Almost one in five adults in US take high blood pressure drugs

Image copyright Getty Images Image caption Almost 9 million adults in the US take high blood pressure drugs Nearly a fifth of adults in the US (19%) are taking medications that are not proving…

Almost one in five adults in US take high blood pressure drugs

Image copyright Getty Images Image caption Almost 9 million adults in the US take high blood pressure drugs

Nearly a fifth of adults in the US (19%) are taking medications that are not proving effective or do not reduce blood pressure, according to data from a large study in the Journal of the American Medical Association (JAMA).

As many as 11 million adults in the US were prescribed medication in 2014 – about 5% of the total population.

“This study provides further evidence that lifestyle interventions are necessary to achieve cardiovascular health in the United States,” it concluded.

In an editorial in the same journal, both authors pointed out that addressing obesity, related risk factors such as a high body mass index (BMI) or use of tobacco were equally as crucial as lifestyle changes.

“The data suggest that adding medication to lifestyle interventions may be ineffective and should be a last resort,” said Dr David Ludwig, one of the authors of the editorial.

American Heart Association President Robert Stulen said in a statement: “The current findings reinforce the importance of referring patients who experience symptoms of elevated blood pressure to high blood pressure treatment specialists and treatment options.

“The term ‘hypertension’ can be misleading, since elevation of pressure is typically found in association with a number of other risk factors such as obesity, high blood pressure and smoking. “

As in previous studies, this one showed that people who were obese, were very sedentary or smoked more than 15 cigarettes a day had the highest levels of blood pressure readings.

However, it showed that lifestyle changes could influence blood pressure to some extent, particularly among those who met other health guidelines.

Image copyright Reuters Image caption Dr David Ludwig, one of the authors of the editorial in JAMA, stressed lifestyle changes needed to be equally as important as taking medication

People who had regular physical activity, took at least 600mg of aspirin per day, experienced a normal body mass index (BMI) or hypertension were less likely to have blood pressure medications.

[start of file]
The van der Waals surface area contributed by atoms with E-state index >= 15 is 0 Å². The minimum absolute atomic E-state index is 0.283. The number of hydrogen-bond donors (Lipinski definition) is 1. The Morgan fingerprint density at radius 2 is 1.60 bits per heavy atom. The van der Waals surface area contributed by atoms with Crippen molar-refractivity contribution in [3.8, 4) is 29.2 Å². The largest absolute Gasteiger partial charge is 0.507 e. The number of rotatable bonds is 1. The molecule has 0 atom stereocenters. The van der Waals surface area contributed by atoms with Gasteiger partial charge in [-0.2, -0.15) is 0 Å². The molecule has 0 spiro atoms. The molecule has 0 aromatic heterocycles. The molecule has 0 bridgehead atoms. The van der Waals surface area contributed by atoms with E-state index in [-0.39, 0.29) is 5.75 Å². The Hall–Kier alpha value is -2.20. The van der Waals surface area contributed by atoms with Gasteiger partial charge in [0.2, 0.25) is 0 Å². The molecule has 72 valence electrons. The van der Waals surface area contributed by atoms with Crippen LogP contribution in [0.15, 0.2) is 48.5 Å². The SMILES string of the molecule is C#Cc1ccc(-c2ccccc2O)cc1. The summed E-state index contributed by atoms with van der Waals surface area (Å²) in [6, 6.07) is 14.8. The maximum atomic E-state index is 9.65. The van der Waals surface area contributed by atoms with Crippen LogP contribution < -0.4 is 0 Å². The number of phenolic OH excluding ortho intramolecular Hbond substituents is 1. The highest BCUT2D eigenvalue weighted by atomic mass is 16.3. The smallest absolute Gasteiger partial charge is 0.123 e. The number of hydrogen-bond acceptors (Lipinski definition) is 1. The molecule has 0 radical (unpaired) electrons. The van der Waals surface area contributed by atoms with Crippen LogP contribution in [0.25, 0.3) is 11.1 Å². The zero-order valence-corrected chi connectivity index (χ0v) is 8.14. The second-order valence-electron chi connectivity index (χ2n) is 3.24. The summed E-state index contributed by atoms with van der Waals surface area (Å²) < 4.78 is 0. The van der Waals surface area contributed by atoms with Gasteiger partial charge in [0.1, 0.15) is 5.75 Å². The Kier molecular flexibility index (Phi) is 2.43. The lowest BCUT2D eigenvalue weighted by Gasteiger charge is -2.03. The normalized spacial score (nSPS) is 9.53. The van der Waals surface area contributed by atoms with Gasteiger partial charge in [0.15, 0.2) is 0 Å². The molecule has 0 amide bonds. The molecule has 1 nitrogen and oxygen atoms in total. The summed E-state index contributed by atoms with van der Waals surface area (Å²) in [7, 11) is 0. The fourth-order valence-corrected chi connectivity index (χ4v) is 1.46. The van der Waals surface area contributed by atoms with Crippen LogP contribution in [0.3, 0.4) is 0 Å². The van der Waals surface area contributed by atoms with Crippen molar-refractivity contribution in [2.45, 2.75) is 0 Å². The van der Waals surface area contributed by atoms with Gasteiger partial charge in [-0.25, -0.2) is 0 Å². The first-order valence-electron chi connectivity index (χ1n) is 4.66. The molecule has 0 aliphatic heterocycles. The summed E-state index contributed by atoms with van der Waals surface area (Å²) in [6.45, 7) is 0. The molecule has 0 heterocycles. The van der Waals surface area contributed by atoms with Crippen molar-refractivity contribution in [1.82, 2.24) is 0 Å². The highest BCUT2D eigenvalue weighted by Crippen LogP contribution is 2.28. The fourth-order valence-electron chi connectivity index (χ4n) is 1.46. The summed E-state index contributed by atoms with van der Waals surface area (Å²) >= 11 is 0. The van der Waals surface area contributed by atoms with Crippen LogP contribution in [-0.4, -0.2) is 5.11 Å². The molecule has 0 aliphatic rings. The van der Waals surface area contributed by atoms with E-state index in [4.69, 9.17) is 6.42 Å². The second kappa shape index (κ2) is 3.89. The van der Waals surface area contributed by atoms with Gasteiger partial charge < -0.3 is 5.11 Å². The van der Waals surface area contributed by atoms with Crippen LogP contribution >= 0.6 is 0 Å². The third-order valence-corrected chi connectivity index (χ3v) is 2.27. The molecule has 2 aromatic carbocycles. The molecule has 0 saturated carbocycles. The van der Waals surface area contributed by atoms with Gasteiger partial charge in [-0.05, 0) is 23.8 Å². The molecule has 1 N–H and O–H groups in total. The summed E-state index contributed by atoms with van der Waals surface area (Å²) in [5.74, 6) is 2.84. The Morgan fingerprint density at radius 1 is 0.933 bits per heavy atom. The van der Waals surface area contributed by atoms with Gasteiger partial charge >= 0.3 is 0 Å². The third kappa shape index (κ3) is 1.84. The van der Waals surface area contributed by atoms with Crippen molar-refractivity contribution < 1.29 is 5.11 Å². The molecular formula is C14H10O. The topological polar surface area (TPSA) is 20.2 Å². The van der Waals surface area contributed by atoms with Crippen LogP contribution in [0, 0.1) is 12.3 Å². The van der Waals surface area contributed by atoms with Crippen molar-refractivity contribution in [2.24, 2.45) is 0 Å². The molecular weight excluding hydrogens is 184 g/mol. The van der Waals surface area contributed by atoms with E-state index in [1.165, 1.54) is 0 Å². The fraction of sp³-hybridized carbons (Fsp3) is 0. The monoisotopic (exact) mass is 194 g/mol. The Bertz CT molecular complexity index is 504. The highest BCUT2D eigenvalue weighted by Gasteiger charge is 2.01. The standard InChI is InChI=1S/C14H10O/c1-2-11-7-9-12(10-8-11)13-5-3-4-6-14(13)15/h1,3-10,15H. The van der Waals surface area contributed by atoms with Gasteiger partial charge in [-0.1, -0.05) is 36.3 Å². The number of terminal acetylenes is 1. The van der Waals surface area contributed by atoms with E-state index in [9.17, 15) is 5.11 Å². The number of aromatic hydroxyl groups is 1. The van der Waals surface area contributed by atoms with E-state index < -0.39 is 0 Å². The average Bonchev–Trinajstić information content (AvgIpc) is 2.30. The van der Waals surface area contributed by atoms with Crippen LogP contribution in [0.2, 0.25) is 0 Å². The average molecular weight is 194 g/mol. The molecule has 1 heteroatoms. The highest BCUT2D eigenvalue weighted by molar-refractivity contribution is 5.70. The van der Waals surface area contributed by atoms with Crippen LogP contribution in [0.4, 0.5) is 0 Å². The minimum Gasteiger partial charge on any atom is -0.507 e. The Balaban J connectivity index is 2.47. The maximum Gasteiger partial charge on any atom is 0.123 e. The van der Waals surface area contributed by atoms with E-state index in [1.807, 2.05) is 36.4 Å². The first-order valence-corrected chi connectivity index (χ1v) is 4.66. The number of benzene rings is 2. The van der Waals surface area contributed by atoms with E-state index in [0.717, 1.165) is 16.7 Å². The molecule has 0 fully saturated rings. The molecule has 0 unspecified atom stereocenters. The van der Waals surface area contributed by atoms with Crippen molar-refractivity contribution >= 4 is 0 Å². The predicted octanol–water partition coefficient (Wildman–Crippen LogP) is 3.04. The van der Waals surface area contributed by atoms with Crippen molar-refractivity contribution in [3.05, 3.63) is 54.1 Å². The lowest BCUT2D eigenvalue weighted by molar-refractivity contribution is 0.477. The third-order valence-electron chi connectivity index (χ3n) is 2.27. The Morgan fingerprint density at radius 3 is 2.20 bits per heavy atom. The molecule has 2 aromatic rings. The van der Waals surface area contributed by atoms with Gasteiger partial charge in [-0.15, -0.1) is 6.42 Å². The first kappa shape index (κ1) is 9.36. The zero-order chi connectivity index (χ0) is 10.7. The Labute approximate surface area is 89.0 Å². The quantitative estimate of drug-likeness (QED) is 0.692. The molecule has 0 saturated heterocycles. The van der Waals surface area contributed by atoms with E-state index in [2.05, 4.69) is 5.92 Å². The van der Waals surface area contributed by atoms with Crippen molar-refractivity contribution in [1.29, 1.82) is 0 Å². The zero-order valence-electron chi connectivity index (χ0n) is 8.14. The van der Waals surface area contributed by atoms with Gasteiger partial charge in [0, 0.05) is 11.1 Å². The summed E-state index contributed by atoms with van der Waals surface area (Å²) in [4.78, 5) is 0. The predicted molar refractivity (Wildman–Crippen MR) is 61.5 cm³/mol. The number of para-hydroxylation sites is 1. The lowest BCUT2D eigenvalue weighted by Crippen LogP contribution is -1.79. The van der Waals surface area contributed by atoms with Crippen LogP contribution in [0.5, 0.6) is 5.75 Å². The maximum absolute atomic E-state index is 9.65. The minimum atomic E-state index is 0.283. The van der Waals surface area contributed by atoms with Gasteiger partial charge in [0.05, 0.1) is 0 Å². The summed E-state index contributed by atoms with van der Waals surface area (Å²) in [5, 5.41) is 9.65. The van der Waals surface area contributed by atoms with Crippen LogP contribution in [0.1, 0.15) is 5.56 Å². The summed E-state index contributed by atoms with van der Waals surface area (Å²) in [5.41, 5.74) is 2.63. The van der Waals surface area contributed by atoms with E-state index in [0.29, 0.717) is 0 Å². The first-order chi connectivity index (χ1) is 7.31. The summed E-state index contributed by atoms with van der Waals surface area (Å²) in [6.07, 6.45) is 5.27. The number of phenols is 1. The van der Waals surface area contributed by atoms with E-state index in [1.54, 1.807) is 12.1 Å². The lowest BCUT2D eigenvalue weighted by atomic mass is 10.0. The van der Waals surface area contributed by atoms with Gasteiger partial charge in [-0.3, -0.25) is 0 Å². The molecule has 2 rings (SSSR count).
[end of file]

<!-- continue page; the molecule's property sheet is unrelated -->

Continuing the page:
Their blood pressure was higher than people who lived with a normal BMI but did not engage in any other lifestyle modifications.

Among those who had poor levels of lifestyle and medical behaviours, half were prescribed medications, with high blood pressure drugs being the most common.

Among the group who were actively taking medication, 61% got blood pressure treatment, with many as many as 60% taking two blood pressure medication.

“Eating less salt and eating less saturated fat and cholesterol may be easier than changing your lifestyle and how you eat,” said Dr Mike Davis, a professor of medicine at the University of Virginia.

“The study notes that a person can only take 20% of the number of pills prescribed.

“Patients should be seeking out doctors who provide high blood pressure tests that can predict how their own numbers will change over time,” he said.

Who should be targeted?

Image copyright Getty Images Image caption Those in America with a high BMI were most at risk of being prescribed medication

Some of the data used in the JAMA study was available from studies going back to the 1960s and considered current with three kinds of medication and lifestyle interventions.

However, this research – which included one of the largest studies in people’s lifestyles – was held back from 2009 to 2014 because of safety concerns.

However, in other longitudinal studies, such as a 2011 CDC (Centers for Disease Control and Prevention) study in 24,000 Americans, the medication versus lifestyle therapies were found to be only slightly different between whites and African Americans.

And a Johns Hopkins study from 2015 found that 16% of African Americans were prescribed the wrong medication for their blood pressure.

Blood pressure medicine may raise the risk of side effects. In some cases, some patients may opt for lifestyle changes or are lucky enough to see the benefits of medications sooner.

But in the case of others, whether they choose lifestyle changes or medication, should be strongly considered.

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